The Weekly Wonk: Oklahoma still leads the nation for cuts to education

the_weekly_wonk_logoWhat’s up this week at Oklahoma Policy Institute? The Weekly Wonk shares our most recent publications and other resources to help you stay informed about Oklahoma. Numbers of the Day and Policy Notes are from our daily news briefing, In The Know. Click here to subscribe to In The Know.

Due to holiday and staff travel, this is the first Weekly Wonk in two weeks, and as such, it’s a big one. 

This Week from OK Policy

 Oklahoma once again leads the nation in education cuts and Policy Director Gene Perry wrote about it. Perry also wrote that the Congressional tax plan would take  Oklahoma’s budget woes national and that the state EITC has been an unfortunate victim of the state’s budget gridlock. A new report by Policy Analyst Ryan Gentzler examines options to rebuild trust between law enforcement and Oklahoma communities.

In his Journal Record column, Executive Director David Blatt argued that, despite appearances to the contrary, the tax debate has shifted enormously at the state Legislature. Our post responding to frequently asked questions about the special session(s) has been updated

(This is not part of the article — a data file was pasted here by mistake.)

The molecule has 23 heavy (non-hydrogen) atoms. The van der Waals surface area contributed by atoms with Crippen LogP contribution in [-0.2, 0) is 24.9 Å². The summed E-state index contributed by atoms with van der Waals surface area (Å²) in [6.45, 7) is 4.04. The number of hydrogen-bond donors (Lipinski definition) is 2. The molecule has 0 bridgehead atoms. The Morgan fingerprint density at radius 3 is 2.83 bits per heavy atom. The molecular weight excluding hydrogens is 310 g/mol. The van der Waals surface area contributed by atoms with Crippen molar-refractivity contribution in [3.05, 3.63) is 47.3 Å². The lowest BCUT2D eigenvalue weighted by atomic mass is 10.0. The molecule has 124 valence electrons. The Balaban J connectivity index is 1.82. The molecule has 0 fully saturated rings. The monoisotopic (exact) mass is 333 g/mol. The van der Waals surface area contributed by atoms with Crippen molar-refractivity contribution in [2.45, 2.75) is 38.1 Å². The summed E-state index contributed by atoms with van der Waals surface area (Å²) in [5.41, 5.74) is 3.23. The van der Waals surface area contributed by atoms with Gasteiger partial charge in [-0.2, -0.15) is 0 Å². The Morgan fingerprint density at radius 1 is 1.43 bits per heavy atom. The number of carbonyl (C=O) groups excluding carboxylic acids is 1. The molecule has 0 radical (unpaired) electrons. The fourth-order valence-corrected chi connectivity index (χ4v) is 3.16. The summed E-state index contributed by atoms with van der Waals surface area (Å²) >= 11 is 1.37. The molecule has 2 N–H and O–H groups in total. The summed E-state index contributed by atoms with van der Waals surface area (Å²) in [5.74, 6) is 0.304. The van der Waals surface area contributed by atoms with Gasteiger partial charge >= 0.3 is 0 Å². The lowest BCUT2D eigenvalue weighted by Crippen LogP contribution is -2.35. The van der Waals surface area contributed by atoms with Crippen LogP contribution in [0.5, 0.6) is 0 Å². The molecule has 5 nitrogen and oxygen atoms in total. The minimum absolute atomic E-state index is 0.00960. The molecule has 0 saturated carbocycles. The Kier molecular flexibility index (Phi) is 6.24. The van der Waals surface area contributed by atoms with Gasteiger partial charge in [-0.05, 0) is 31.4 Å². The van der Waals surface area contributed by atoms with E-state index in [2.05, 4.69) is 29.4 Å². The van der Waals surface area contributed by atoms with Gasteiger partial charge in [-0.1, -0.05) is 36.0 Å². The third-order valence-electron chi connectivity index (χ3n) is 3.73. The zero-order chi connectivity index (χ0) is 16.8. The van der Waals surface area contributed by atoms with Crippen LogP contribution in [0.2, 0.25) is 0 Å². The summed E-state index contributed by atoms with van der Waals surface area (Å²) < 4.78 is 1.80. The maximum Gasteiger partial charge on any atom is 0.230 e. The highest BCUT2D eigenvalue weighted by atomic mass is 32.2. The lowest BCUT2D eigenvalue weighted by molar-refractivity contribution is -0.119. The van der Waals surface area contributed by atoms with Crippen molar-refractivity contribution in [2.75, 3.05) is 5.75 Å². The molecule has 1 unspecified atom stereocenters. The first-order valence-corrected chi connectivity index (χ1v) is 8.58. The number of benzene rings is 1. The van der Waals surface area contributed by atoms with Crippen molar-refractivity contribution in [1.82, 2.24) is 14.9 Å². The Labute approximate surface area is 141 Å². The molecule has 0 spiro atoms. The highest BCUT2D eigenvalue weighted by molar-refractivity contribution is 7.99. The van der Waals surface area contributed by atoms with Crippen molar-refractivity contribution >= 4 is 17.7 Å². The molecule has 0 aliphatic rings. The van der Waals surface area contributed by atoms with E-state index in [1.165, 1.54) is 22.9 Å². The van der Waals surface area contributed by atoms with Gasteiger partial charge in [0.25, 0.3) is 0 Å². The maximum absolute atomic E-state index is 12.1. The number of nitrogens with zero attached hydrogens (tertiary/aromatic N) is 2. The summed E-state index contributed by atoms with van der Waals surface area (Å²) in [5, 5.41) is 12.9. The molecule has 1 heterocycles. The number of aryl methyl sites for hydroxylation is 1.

Policy Analyst Carly Putnam described how one Oklahoma school district is using school meals to fight childhood hunger. In a World AIDS Day guest post, Andy Moore urged Oklahomans to speak up about HIV. On Black Friday, we introduced our first OK Policy Holiday Gift Guide, which is entirely books. 

OK Policy in the News

Recent Democratic wins in Oklahoma drew the attention of both The Atlantic and New York Magazine, and Blatt is quoted in both. He also spoke to NewsOK about why Senator Lankford should oppose the Congressional tax bill, defended Governor Fallin’s veto of the Legislature’s “cash and cuts” bill at the end of the first special session, disputed suggestions that lawmakers should have greater control over program spending, and weighed in on a recent downgrade of Oklahoma’s credit rating. Perry’s analysis of education funding was cited in Ben Felder’s Morning Bell blog on NewsOK. 

Upcoming Opportunities